Update on the genetics of Parkinson's disease

Authors

  • Thomas Gasser MD

    Corresponding author
    1. Department of Neurodegenerative Diseases, Hertie-Institute for Clinical Brain Research, University of Tübingen, Tübingen, Germany
    • Department of Neurodegenerative Diseases, Hertie-Institute for Clinical Brain Research, University of Tübingen, Hoppe-Seyler Str. 3, 72076 Tübingen, Germany
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Abstract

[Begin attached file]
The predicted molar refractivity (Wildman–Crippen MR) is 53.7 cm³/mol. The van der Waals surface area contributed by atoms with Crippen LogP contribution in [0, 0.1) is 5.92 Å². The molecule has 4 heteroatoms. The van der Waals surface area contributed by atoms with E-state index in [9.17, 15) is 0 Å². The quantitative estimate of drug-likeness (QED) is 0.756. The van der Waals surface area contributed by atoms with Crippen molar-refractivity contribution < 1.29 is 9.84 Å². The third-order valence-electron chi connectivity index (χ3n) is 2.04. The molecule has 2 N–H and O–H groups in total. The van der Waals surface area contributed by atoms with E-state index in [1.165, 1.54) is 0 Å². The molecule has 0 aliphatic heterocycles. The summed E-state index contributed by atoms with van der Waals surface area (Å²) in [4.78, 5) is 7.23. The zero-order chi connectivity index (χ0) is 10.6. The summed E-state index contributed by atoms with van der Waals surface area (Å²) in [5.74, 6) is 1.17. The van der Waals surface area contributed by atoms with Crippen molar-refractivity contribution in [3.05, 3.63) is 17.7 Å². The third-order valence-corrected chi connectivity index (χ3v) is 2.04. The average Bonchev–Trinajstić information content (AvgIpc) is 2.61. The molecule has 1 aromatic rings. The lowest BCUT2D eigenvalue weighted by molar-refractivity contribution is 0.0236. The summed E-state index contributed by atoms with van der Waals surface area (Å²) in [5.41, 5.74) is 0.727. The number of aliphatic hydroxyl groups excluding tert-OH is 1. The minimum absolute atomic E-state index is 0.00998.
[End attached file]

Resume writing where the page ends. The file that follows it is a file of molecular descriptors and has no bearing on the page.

Over the last few years, several genes for monogenic forms of Parkinson's disease (PD) have been mapped and/or cloned. Mutations have been identified in the gene for α-synuclein in rare families with dominant PD, indicating that aggregation of this protein in Lewy bodies is probably a crucial step in the molecular pathogenesis of the disorder. A much more common cause for dominant PD, mutations in the gene for leucine-rich repeat kinase 2 (LRRK2), has recently been identified. Mutations in the parkin gene, in DJ-1 and PINK1 all cause autosomal recessive parkinsonism of early onset. These genes have been implicated in the proteasomal protein degradation pathway, in the oxidative stress response and mitochondrial function. Mutations in recessive genes probably are pathogenic through loss-of-function mechanisms, suggesting that their wildtype products protect dopaminergic cells against a variety of insults. Evidence is emerging that at least some of these genes may play a direct role in the etiology of the common sporadic form of PD. Further, it is likely that the cellular pathways identified in rare monogenic variants of the disease also shed light on the molecular pathogenesis in typical sporadic PD. © 2007 Movement Disorder Society

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